Over-communicate with your stakeholders

Bambi Francisco Roizen · April 24, 2009 · Short URL: https://vator.tv/n/831

Venture Capitalist Ken Sawyer says communicate, play offense, and be a salesman

In this segment of Lessons Learned for entrepreneurs, Bambi Francisco asks Ken Sawyer to share three pieces of advice for entrepreneurs who are struggling with building their business during the economic downturn.

KS: The first thing I would say is over communicate. I think in this period of time, we have to recognize that customers, suppliers, employees, shareholders, and venture capitalists all want to learn about what's going on. Communication can be very important during these tough times and I think the fact that our suppliers are struggling, our customers are struggling, and often our venture capitalists are struggling for exits. The communication that a company and a CEO can do for its employee base and its investor base is really important. Because with that communication there is less of a chance of issues evolving into a conflict, and of difference of point of view, and keeping people in line is super important especially in this tough time period.

The second thing I might say may come contrary to the advice that's already out on the internet. Keep in mind that while yes you have to play defense, hunker down, or batten down the hatches, we often say play offense as well. I often give a sports analogy of hockey or soccer where there are a lot of short-hand goals that are scored in these things. It doesn't mean that you are out playing offense. You're out playing defense but every now and then, as you're playing defense to guard your goal, there's always an opportunity to score. I think entrepreneurs need to realize that as much as it is important to play defense in these difficult economic times, you have to look for these opportunities to take the ball or puck, and give your company a chance to succeed and to win in a difficult environment, meaning can you steal a customer.

The last piece of advice is take a look importantly at the sales process. The sales process is one that is very difficult because there's a pipeline. And in managing that pipeline, often I ask what is the critical path of that pipeline? Do you have one or two great sales guys? Can you get them one or two meetings? What can you do to free up the most constrained part of that sales process? Often a CEO wants to add more sales people. But they should be adding people that would free up the best sales people to make that sales process most efficient as possible in a very difficult period of time. So those are the three pieces of advice I would offer.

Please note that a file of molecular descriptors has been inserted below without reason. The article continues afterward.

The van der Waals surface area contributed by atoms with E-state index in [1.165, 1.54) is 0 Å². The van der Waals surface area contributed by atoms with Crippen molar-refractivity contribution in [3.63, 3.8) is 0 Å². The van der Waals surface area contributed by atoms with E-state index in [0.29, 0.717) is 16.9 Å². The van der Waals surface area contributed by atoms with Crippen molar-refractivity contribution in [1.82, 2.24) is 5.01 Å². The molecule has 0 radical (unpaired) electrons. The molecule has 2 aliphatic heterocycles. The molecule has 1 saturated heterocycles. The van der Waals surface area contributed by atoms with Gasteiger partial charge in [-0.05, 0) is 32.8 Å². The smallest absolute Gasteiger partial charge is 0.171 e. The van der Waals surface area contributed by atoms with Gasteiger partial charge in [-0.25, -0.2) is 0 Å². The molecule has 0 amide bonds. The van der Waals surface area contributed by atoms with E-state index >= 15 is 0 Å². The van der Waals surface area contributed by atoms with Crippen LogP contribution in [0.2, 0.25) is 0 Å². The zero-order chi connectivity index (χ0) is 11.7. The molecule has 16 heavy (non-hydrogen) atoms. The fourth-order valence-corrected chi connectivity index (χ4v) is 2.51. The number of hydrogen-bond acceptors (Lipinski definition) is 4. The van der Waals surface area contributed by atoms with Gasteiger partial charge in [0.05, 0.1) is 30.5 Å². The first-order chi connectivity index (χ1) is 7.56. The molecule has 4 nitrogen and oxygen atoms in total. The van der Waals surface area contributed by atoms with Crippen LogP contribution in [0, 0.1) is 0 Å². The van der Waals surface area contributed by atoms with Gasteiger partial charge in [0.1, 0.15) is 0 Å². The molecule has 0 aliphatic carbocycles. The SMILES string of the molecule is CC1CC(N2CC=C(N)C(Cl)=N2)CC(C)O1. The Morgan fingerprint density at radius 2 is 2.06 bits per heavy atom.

BF: Over-communicate, play offense and defense but take advantage of this downturn to get certain deals, and support to your sales stuff. In your letter to your CEOs, you talked about equity risk premiums are five times higher than they really are. VCs are struggling to get a return on the higher cost of capital but because of this risky environment, they need to ht huge home runs, they are executing on these high risk deals at a time when they shouldn't be.

KS: I think the key thing to understand for an entrepreneur is that every dollar is more precious in this environment where access to bank debt is reduced, and access to equity capital is reduced. When you have less money, the cost of that money is going to go up and therefore the return expectations that a venture capitalist has are going to go up in a capital constrained environment. And if you're a CEO and you're going to have to ask for more money, do your best to see if you can get money off of the balance sheet, venture lenders, or even banks. It's more expensive now than it ever has been before because returns that VC are expecting, will be going up.

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Bambi Francisco Roizen

Founder and CEO of Vator, a media and research firm for entrepreneurs and investors; Managing Director of Vator Health Fund; Co-Founder of Invent Health; Author and award-winning journalist.

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